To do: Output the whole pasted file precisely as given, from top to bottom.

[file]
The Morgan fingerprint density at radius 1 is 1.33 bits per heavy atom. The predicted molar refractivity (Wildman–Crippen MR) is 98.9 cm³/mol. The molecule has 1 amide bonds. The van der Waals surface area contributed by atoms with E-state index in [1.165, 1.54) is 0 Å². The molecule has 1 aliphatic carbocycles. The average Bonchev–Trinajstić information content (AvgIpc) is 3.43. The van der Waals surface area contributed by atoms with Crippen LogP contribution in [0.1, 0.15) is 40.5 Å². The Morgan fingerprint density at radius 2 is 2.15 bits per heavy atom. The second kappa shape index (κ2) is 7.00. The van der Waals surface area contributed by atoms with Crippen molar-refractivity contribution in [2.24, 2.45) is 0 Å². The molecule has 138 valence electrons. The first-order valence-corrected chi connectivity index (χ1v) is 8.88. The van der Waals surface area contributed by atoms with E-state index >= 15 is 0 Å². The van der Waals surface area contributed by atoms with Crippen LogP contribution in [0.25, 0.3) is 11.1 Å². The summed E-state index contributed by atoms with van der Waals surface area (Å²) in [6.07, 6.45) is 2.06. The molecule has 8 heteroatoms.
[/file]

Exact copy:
The Morgan fingerprint density at radius 1 is 1.33 bits per heavy atom. The predicted molar refractivity (Wildman–Crippen MR) is 98.9 cm³/mol. The molecule has 1 amide bonds. The van der Waals surface area contributed by atoms with E-state index in [1.165, 1.54) is 0 Å². The molecule has 1 aliphatic carbocycles. The average Bonchev–Trinajstić information content (AvgIpc) is 3.43. The van der Waals surface area contributed by atoms with Crippen LogP contribution in [0.1, 0.15) is 40.5 Å². The Morgan fingerprint density at radius 2 is 2.15 bits per heavy atom. The second kappa shape index (κ2) is 7.00. The van der Waals surface area contributed by atoms with Crippen molar-refractivity contribution in [2.24, 2.45) is 0 Å². The molecule has 138 valence electrons. The first-order valence-corrected chi connectivity index (χ1v) is 8.88. The van der Waals surface area contributed by atoms with E-state index >= 15 is 0 Å². The van der Waals surface area contributed by atoms with Crippen LogP contribution in [0.25, 0.3) is 11.1 Å². The summed E-state index contributed by atoms with van der Waals surface area (Å²) in [6.07, 6.45) is 2.06. The molecule has 8 heteroatoms.